Vice President Joseph Biden's very public wearing of ashes, a Lenten practice for Catholics, on Wednesday led to several befuddled reactions from the mainstream media. Sky News's Kay Burley had to apologize after confusing the ashen mark for an injury. More egregiously, ABC News's Karen Travers omitted the past controversy over his support for legalized abortion, and portrayed him as a devout Catholic.
The Vice President bore the ashes on his forehead as he introduced President Obama at a White House event celebrating the one-year anniversary of the so-called Recovery Act. Burley asked Greg Milam, Sky News's US correspondent, about the mark as they monitored Biden's remarks: "What's happened to his head? I'm sure that's what everybody's asking at home." After a short pause, Milam replied, "Yes, I don't know. It's a simple answer. Maybe we'll get a chance to find out a little later." Burley then remarked, "It looks like he walked into a door, doesn't it? I'm sure that's one of the questions that the networks will be asking him." (video clip above is from Thursday's Morning Joe on MSNBC; audio available here).
Moments later, the Sky News correspondent apologized on-air for her confusion: "I know that I am a very bad Catholic. I know now that it is Ash Wednesday, and I know that those are ashes on his forehead. I hang my head in shame."
Apparently, Ms. Burley went much further than noted by MSNBC. Several news outlets in the UK, including the Daily Mail and Metro, reported that she later said in jest, "I've said three Hail Marys, everything is going to be fine."
ABC News's Travers also reported on the Vice President's ashes on the Political Punch blog on Wednesday, and took some effort to portray Biden as deeply Catholic:
Biden, the nation's first Catholic vice president, regularly attends mass back in Wilmington. Last month his mother, Jean Finnegan Biden, had a Mass of Christian Burial at Immaculate Heart of Mary Catholic Church in Wilmington, the church she attended since 1955.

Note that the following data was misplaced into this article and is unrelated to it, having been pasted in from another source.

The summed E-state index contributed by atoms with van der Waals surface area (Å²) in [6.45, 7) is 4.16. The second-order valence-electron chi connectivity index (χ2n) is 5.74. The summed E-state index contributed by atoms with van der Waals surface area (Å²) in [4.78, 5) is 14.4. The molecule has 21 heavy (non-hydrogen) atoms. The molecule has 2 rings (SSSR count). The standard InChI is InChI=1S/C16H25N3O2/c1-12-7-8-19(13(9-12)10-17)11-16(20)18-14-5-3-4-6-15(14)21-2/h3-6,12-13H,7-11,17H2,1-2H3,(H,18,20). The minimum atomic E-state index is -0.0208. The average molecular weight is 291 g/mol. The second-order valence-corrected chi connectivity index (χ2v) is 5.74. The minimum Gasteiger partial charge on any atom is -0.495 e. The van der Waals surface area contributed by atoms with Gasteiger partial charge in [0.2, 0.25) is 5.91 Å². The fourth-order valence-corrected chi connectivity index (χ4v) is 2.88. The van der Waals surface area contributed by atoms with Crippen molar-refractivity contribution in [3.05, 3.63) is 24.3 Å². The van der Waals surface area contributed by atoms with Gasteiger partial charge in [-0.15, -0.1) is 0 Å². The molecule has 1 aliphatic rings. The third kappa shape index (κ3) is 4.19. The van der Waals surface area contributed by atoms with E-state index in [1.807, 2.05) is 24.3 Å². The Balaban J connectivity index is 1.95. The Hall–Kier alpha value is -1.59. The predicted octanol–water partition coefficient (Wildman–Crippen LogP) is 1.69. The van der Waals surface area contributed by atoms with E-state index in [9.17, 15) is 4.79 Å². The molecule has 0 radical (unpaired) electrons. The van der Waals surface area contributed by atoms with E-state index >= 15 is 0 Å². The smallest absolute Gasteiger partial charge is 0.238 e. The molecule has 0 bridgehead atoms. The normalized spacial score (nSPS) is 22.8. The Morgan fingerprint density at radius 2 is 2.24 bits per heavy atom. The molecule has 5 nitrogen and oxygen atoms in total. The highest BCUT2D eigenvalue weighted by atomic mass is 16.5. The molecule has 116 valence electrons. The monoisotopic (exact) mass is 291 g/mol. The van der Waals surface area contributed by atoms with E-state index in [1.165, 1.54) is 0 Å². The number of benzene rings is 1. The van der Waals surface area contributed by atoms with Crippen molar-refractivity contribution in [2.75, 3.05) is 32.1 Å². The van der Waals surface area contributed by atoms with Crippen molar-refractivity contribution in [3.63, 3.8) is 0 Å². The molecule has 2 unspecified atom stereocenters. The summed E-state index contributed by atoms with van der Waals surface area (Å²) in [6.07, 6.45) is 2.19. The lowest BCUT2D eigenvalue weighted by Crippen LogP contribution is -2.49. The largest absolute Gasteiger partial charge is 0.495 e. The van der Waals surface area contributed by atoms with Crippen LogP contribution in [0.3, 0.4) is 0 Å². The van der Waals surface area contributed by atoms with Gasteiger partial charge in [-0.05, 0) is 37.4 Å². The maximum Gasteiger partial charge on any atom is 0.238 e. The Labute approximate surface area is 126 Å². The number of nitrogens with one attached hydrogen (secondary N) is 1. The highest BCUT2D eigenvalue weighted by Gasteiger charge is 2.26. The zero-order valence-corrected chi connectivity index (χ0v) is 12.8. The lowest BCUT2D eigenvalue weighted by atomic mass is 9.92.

It has been fifty years since John F. Kennedy became the first and only Catholic elected president. Catholic political candidates have faced significant criticism from within the faith community over questions of whether their political positions align with their religious ones.
Biden said in 2007 that that his political views "are totally consistent with Catholic social doctrine.”
"There are elements within the church who say that if you are at odds with any of the teachings of the church, you are at odds with the church. I think the church is bigger than that," Biden told the Christian Science Monitor for an extensive piece on the role his faith plays in his life.
"I get comfort from carrying my rosary, going to mass every Sunday. It's my time alone," Biden said.
The ABC News correspondent only vaguely referenced the longstanding criticism the Vice President has faced for his support for legalized abortion. During the 2008 presidential campaign, several Catholic bishops publically corrected then-senator Biden for remarks he made on the September 8, 2008 edition of NBC's Meet the Press. Biden answered, "I'm prepared as a matter of faith to accept that life begins at conception. But let me tell you....to impose that judgment...is inappropriate in a pluralistic society."
Despite these missteps on the part of both Burley and Travers, they are not the most egregious statements made on the topic of Ash Wednesday. Almost a decade earlier in 2001, media mogul Ted Turner bashed ash-bearing Christians during a February 28 retirement party for CNN personality Bernard Shaw (as reported in the March 15, 2001 CyberAlert): "'I was looking at this woman and I was trying to figure out what was on her forehead. At first I thought you were in the earthquake' in Seattle that day. As puzzled staffers furrowed their brows, the cable tycoon unleashed this zinger: 'I realized you're just Jesus freaks. Shouldn't you guys be working for Fox?'"